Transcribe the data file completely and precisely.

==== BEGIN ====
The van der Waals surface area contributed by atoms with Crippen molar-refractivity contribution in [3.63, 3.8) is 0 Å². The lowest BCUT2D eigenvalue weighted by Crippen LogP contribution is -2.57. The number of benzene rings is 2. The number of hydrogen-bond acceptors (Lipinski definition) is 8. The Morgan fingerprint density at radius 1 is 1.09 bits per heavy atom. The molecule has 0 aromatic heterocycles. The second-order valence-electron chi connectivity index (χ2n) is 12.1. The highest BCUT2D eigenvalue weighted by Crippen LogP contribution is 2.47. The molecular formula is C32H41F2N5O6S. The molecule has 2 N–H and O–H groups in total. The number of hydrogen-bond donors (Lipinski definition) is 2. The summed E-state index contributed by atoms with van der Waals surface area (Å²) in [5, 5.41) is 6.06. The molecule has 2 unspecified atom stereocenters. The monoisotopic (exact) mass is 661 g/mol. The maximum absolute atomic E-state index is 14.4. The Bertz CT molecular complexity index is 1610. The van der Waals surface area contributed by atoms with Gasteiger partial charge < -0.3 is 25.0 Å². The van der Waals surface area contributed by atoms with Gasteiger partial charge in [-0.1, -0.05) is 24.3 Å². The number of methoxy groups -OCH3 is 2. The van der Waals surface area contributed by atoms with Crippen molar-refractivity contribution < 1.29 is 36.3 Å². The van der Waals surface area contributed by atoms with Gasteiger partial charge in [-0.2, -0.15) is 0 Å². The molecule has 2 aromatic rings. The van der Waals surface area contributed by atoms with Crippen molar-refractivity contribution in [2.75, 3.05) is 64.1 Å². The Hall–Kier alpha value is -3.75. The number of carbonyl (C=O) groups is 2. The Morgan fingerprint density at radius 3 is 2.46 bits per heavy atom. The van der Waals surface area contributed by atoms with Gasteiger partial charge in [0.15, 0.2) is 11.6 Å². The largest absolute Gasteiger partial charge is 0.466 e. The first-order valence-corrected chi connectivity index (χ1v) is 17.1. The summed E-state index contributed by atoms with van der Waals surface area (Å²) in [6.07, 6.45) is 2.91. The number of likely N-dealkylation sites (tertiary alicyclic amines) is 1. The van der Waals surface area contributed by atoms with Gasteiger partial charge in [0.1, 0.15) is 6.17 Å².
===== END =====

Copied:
The van der Waals surface area contributed by atoms with Crippen molar-refractivity contribution in [3.63, 3.8) is 0 Å². The lowest BCUT2D eigenvalue weighted by Crippen LogP contribution is -2.57. The number of benzene rings is 2. The number of hydrogen-bond acceptors (Lipinski definition) is 8. The Morgan fingerprint density at radius 1 is 1.09 bits per heavy atom. The molecule has 0 aromatic heterocycles. The second-order valence-electron chi connectivity index (χ2n) is 12.1. The highest BCUT2D eigenvalue weighted by Crippen LogP contribution is 2.47. The molecular formula is C32H41F2N5O6S. The molecule has 2 N–H and O–H groups in total. The number of hydrogen-bond donors (Lipinski definition) is 2. The summed E-state index contributed by atoms with van der Waals surface area (Å²) in [5, 5.41) is 6.06. The molecule has 2 unspecified atom stereocenters. The monoisotopic (exact) mass is 661 g/mol. The maximum absolute atomic E-state index is 14.4. The Bertz CT molecular complexity index is 1610. The van der Waals surface area contributed by atoms with Gasteiger partial charge < -0.3 is 25.0 Å². The van der Waals surface area contributed by atoms with Gasteiger partial charge in [-0.1, -0.05) is 24.3 Å². The number of methoxy groups -OCH3 is 2. The van der Waals surface area contributed by atoms with Crippen molar-refractivity contribution < 1.29 is 36.3 Å². The van der Waals surface area contributed by atoms with Gasteiger partial charge in [-0.2, -0.15) is 0 Å². The molecule has 2 aromatic rings. The van der Waals surface area contributed by atoms with Crippen molar-refractivity contribution in [2.75, 3.05) is 64.1 Å². The Hall–Kier alpha value is -3.75. The number of carbonyl (C=O) groups is 2. The Morgan fingerprint density at radius 3 is 2.46 bits per heavy atom. The van der Waals surface area contributed by atoms with Gasteiger partial charge in [0.15, 0.2) is 11.6 Å². The largest absolute Gasteiger partial charge is 0.466 e. The first-order valence-corrected chi connectivity index (χ1v) is 17.1. The summed E-state index contributed by atoms with van der Waals surface area (Å²) in [6.07, 6.45) is 2.91. The number of likely N-dealkylation sites (tertiary alicyclic amines) is 1. The van der Waals surface area contributed by atoms with Gasteiger partial charge in [0.1, 0.15) is 6.17 Å².